Monday 22 June 2020

Croats and Portuguese riot in Germany

I saw in the Guardian:
German authorities have expressed shock over a rampage of an “unprecedented scale” in the centre of Stuttgart, where hundreds of partygoers ran riot overnight and into Sunday, breaking shop windows, plundering and attacking police.

Two dozen people, half of them German nationals, were provisionally arrested and police reported 19 officers hurt. “They were unbelievable scenes that have left me speechless. In my 46 years of police service, I have never experienced this,” said the Stuttgart police chief, Franz Lutz.
Tensions built up shortly after midnight when officers carried out checks on a 17-year-old German man suspected of using drugs, said Stuttgart’s deputy police chief, Thomas Berger.

...At the height of the clashes, some 400 to 500 people joined in the battle against police officers and rescue workers.

As officers pushed back against the crowd, they broke up into small groups, carrying on their rampage around the city centre, breaking shop windows and looting stores along nearby Königstraße, a major shopping street.

Half the people arrested were German nationals and, asked about the nationalities of the 12 non-Germans who were detailed, the police said they came from a range of countries, from Croatia and Portugal to Afghanistan and Somalia.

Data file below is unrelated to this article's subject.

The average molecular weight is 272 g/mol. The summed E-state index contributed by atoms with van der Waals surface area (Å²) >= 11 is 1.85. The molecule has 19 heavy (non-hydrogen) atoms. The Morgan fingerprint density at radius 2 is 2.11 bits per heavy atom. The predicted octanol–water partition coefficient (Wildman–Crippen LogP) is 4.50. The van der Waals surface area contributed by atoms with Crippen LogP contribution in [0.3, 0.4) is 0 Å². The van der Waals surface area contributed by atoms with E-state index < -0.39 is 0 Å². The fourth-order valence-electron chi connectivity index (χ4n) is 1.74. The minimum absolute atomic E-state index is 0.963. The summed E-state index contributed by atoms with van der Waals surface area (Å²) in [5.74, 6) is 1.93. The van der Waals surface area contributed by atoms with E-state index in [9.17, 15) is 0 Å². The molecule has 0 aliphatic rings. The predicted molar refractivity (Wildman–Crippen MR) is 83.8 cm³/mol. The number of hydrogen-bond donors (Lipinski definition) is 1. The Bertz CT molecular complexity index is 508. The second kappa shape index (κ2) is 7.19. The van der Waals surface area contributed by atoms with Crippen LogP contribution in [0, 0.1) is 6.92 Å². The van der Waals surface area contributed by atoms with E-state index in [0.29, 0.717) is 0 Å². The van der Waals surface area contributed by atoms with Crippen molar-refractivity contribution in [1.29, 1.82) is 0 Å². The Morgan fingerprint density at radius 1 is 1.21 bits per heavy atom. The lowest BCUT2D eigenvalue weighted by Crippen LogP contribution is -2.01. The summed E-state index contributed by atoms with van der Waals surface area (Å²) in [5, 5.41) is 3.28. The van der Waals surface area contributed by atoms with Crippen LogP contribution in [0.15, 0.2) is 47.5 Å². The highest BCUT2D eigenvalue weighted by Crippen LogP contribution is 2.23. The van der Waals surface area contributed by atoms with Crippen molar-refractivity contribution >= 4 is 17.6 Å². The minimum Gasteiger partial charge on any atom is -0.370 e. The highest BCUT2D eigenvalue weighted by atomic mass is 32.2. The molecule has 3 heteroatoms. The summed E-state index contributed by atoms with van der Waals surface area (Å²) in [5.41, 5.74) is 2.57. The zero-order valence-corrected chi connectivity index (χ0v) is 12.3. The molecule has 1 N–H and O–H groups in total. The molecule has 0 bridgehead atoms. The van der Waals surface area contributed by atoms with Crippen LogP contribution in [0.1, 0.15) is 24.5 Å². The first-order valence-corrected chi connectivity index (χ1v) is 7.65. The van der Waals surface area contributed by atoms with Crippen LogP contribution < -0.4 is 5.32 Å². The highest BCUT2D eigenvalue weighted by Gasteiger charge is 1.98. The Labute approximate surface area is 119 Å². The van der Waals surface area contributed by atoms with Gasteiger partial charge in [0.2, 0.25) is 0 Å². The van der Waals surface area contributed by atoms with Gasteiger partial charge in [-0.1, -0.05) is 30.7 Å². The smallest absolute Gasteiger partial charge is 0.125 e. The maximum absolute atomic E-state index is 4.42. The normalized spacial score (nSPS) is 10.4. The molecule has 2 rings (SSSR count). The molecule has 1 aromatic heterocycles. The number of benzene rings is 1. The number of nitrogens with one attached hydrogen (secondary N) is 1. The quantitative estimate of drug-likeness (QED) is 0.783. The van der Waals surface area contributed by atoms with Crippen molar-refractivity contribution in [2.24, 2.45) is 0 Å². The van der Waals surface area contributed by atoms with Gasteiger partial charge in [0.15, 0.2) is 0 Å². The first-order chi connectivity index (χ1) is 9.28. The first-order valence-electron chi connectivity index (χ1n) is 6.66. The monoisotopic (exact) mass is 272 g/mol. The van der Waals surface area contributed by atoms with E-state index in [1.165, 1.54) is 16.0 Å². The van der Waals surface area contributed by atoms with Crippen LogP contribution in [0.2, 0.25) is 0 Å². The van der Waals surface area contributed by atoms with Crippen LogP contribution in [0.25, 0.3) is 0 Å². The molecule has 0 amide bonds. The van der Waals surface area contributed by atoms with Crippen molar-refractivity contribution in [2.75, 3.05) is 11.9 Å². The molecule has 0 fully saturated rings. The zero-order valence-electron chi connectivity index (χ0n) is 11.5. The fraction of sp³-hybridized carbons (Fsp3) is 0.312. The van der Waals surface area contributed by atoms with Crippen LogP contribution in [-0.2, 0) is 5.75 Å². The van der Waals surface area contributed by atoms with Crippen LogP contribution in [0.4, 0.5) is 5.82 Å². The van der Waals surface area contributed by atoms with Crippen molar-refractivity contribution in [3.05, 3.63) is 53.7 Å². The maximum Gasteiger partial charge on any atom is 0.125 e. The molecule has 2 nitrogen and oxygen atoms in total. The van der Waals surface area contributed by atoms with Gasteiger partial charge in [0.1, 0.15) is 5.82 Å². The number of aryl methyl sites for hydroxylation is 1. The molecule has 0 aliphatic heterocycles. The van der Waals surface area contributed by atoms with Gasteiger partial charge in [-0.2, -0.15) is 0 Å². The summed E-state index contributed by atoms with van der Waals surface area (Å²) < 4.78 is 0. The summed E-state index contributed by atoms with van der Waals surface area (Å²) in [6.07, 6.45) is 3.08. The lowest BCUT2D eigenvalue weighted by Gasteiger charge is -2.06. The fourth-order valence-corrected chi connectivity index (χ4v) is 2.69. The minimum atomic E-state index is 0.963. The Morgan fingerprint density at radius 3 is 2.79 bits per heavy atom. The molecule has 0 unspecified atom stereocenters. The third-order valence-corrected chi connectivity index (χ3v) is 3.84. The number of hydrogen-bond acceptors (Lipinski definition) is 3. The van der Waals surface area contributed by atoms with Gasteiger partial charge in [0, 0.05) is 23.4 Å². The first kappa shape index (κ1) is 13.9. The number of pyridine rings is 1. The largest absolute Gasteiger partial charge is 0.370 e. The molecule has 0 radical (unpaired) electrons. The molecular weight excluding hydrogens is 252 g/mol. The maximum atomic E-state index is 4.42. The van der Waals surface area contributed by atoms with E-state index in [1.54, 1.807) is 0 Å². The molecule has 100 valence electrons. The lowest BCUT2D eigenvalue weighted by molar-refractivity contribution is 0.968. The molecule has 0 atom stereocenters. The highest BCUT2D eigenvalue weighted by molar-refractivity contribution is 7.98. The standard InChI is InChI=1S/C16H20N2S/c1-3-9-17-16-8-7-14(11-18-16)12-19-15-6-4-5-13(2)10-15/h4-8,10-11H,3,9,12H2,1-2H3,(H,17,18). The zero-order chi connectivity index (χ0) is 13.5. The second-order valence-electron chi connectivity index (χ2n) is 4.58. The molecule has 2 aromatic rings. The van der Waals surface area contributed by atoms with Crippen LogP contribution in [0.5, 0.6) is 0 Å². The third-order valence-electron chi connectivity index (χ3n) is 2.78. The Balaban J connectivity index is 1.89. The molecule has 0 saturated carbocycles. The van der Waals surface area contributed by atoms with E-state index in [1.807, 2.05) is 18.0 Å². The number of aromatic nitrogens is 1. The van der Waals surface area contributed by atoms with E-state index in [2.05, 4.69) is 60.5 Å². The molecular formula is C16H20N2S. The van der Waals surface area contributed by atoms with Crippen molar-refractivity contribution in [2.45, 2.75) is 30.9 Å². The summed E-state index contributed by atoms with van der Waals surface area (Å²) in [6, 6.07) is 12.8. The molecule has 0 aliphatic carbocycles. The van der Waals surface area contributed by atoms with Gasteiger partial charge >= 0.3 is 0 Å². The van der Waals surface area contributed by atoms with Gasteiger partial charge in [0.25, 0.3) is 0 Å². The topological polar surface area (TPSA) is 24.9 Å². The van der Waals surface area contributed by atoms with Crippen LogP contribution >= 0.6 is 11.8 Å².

But are the Stuttgart police and the Guardian telling us the whole story?

Elsewhere on the net I found the AfD blaming the “civil war” in Stuttgart on the massive influx of migrants to the city, noting that 

It is no coincidence that it hit a city with a 44 per cent migrant population. Without a political paradigm shift, such scenes will repeat themselves in Stuttgart and in other German cities. What we need is consistently controlled immigration, more police and a crackdown on the judiciary against such criminals. 
My suspicion is that ethnic Germans, Croats and Portuguese might not be the majority of the rioters.

Clues are found in the Deutsche Welle account. DW spoke to a bystander called Yussef. 

When asked where the "rage" came from, Yussef explains that many of the young people involved in the clashes, particularly people of color, feel they're too often regarded as suspects by police.

The tensions have become particularly raw in light of the protests against police brutality that launched in the United States.

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